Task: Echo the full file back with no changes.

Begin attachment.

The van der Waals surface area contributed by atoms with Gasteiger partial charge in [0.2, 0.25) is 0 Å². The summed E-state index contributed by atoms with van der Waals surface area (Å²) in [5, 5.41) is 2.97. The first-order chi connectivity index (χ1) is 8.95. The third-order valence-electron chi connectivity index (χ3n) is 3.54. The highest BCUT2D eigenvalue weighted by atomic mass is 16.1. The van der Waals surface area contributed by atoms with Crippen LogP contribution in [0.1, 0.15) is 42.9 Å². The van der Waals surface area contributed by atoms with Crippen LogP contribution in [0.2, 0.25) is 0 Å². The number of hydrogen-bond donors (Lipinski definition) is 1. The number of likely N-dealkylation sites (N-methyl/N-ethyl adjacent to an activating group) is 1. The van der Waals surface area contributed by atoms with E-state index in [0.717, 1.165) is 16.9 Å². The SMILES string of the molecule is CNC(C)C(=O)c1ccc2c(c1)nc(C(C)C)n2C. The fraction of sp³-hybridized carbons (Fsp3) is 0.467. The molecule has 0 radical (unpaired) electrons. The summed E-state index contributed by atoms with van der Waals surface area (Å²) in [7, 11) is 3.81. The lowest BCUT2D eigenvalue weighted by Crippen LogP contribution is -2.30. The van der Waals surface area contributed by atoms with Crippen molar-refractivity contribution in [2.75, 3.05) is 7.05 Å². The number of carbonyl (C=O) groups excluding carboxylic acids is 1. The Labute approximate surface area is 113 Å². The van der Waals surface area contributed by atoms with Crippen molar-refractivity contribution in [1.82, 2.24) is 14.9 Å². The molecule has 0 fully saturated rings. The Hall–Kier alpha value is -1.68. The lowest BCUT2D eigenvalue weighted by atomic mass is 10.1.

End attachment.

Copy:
The van der Waals surface area contributed by atoms with Gasteiger partial charge in [0.2, 0.25) is 0 Å². The summed E-state index contributed by atoms with van der Waals surface area (Å²) in [5, 5.41) is 2.97. The first-order chi connectivity index (χ1) is 8.95. The third-order valence-electron chi connectivity index (χ3n) is 3.54. The highest BCUT2D eigenvalue weighted by atomic mass is 16.1. The van der Waals surface area contributed by atoms with Crippen LogP contribution in [0.1, 0.15) is 42.9 Å². The van der Waals surface area contributed by atoms with Crippen LogP contribution in [0.2, 0.25) is 0 Å². The number of hydrogen-bond donors (Lipinski definition) is 1. The number of likely N-dealkylation sites (N-methyl/N-ethyl adjacent to an activating group) is 1. The van der Waals surface area contributed by atoms with E-state index in [0.717, 1.165) is 16.9 Å². The SMILES string of the molecule is CNC(C)C(=O)c1ccc2c(c1)nc(C(C)C)n2C. The fraction of sp³-hybridized carbons (Fsp3) is 0.467. The molecule has 0 radical (unpaired) electrons. The summed E-state index contributed by atoms with van der Waals surface area (Å²) in [7, 11) is 3.81. The lowest BCUT2D eigenvalue weighted by Crippen LogP contribution is -2.30. The van der Waals surface area contributed by atoms with Crippen molar-refractivity contribution in [2.75, 3.05) is 7.05 Å². The number of carbonyl (C=O) groups excluding carboxylic acids is 1. The Labute approximate surface area is 113 Å². The van der Waals surface area contributed by atoms with Crippen molar-refractivity contribution in [1.82, 2.24) is 14.9 Å². The molecule has 0 fully saturated rings. The Hall–Kier alpha value is -1.68. The lowest BCUT2D eigenvalue weighted by atomic mass is 10.1.